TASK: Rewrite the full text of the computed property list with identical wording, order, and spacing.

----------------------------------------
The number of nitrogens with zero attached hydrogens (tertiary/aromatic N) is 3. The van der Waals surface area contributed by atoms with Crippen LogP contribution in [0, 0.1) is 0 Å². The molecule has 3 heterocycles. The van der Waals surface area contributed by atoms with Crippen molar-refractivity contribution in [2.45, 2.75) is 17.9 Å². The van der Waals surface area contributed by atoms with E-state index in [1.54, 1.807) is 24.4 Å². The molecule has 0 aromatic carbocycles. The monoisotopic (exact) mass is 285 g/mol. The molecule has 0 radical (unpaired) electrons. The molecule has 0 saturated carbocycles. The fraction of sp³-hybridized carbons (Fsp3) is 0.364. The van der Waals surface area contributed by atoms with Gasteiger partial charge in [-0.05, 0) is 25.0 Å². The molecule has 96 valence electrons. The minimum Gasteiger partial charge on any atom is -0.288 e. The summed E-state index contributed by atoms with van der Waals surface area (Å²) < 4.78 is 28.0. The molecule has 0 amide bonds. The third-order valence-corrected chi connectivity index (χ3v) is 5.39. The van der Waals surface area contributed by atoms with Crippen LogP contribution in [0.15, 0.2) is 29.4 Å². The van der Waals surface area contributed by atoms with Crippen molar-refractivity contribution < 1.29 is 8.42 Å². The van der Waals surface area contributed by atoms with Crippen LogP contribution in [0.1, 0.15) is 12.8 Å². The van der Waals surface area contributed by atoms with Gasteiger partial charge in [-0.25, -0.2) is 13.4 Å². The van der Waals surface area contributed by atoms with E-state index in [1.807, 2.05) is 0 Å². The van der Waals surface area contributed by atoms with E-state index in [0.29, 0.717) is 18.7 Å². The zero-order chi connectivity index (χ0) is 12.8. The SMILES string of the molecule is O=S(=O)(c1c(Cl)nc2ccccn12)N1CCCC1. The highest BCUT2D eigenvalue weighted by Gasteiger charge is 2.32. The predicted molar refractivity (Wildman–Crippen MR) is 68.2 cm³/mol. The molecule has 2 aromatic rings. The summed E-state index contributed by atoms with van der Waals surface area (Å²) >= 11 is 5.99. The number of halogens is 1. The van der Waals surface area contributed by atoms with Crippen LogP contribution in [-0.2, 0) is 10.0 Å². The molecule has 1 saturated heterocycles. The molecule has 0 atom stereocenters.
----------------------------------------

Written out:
The number of nitrogens with zero attached hydrogens (tertiary/aromatic N) is 3. The van der Waals surface area contributed by atoms with Crippen LogP contribution in [0, 0.1) is 0 Å². The molecule has 3 heterocycles. The van der Waals surface area contributed by atoms with Crippen molar-refractivity contribution in [2.45, 2.75) is 17.9 Å². The van der Waals surface area contributed by atoms with E-state index in [1.54, 1.807) is 24.4 Å². The molecule has 0 aromatic carbocycles. The monoisotopic (exact) mass is 285 g/mol. The molecule has 0 radical (unpaired) electrons. The molecule has 0 saturated carbocycles. The fraction of sp³-hybridized carbons (Fsp3) is 0.364. The van der Waals surface area contributed by atoms with Gasteiger partial charge in [-0.05, 0) is 25.0 Å². The molecule has 96 valence electrons. The minimum Gasteiger partial charge on any atom is -0.288 e. The summed E-state index contributed by atoms with van der Waals surface area (Å²) < 4.78 is 28.0. The molecule has 0 amide bonds. The third-order valence-corrected chi connectivity index (χ3v) is 5.39. The van der Waals surface area contributed by atoms with Crippen LogP contribution in [0.15, 0.2) is 29.4 Å². The van der Waals surface area contributed by atoms with Crippen molar-refractivity contribution < 1.29 is 8.42 Å². The van der Waals surface area contributed by atoms with Crippen LogP contribution in [0.1, 0.15) is 12.8 Å². The van der Waals surface area contributed by atoms with Gasteiger partial charge in [-0.25, -0.2) is 13.4 Å². The van der Waals surface area contributed by atoms with E-state index in [1.807, 2.05) is 0 Å². The van der Waals surface area contributed by atoms with E-state index in [0.29, 0.717) is 18.7 Å². The zero-order chi connectivity index (χ0) is 12.8. The SMILES string of the molecule is O=S(=O)(c1c(Cl)nc2ccccn12)N1CCCC1. The highest BCUT2D eigenvalue weighted by Gasteiger charge is 2.32. The predicted molar refractivity (Wildman–Crippen MR) is 68.2 cm³/mol. The molecule has 2 aromatic rings. The summed E-state index contributed by atoms with van der Waals surface area (Å²) >= 11 is 5.99. The number of halogens is 1. The van der Waals surface area contributed by atoms with Crippen LogP contribution in [-0.2, 0) is 10.0 Å². The molecule has 1 saturated heterocycles. The molecule has 0 atom stereocenters.